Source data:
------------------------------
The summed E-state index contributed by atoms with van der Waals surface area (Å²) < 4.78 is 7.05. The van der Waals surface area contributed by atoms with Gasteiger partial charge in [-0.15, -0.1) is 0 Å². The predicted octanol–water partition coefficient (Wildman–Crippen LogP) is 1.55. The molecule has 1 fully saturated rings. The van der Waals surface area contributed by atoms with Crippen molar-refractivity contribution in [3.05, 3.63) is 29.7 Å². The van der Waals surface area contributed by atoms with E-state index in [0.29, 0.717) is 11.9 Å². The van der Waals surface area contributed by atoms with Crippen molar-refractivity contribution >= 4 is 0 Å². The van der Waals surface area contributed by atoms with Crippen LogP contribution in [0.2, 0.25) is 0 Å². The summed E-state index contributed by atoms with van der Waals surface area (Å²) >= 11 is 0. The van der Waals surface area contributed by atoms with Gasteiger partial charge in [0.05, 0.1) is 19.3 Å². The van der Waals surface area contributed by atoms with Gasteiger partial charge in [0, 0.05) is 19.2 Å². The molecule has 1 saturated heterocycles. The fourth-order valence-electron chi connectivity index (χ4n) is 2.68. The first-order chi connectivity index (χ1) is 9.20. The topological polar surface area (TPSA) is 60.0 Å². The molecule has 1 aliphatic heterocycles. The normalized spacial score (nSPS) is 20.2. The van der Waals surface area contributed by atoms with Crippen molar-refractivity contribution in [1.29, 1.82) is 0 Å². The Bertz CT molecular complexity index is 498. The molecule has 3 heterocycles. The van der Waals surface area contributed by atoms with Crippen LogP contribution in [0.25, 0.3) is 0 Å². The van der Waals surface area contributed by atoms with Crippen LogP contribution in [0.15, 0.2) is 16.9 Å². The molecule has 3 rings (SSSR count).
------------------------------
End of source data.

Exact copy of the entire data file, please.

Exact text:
The summed E-state index contributed by atoms with van der Waals surface area (Å²) < 4.78 is 7.05. The van der Waals surface area contributed by atoms with Gasteiger partial charge in [-0.15, -0.1) is 0 Å². The predicted octanol–water partition coefficient (Wildman–Crippen LogP) is 1.55. The molecule has 1 fully saturated rings. The van der Waals surface area contributed by atoms with Crippen molar-refractivity contribution in [3.05, 3.63) is 29.7 Å². The van der Waals surface area contributed by atoms with E-state index in [0.29, 0.717) is 11.9 Å². The van der Waals surface area contributed by atoms with Crippen molar-refractivity contribution >= 4 is 0 Å². The van der Waals surface area contributed by atoms with Crippen LogP contribution in [0.2, 0.25) is 0 Å². The summed E-state index contributed by atoms with van der Waals surface area (Å²) >= 11 is 0. The van der Waals surface area contributed by atoms with Gasteiger partial charge in [0.05, 0.1) is 19.3 Å². The van der Waals surface area contributed by atoms with Gasteiger partial charge in [0, 0.05) is 19.2 Å². The molecule has 1 saturated heterocycles. The fourth-order valence-electron chi connectivity index (χ4n) is 2.68. The first-order chi connectivity index (χ1) is 9.20. The topological polar surface area (TPSA) is 60.0 Å². The molecule has 1 aliphatic heterocycles. The normalized spacial score (nSPS) is 20.2. The van der Waals surface area contributed by atoms with Crippen molar-refractivity contribution in [1.29, 1.82) is 0 Å². The Bertz CT molecular complexity index is 498. The molecule has 3 heterocycles. The van der Waals surface area contributed by atoms with Crippen LogP contribution in [0.25, 0.3) is 0 Å². The van der Waals surface area contributed by atoms with Crippen LogP contribution in [0.15, 0.2) is 16.9 Å². The molecule has 3 rings (SSSR count).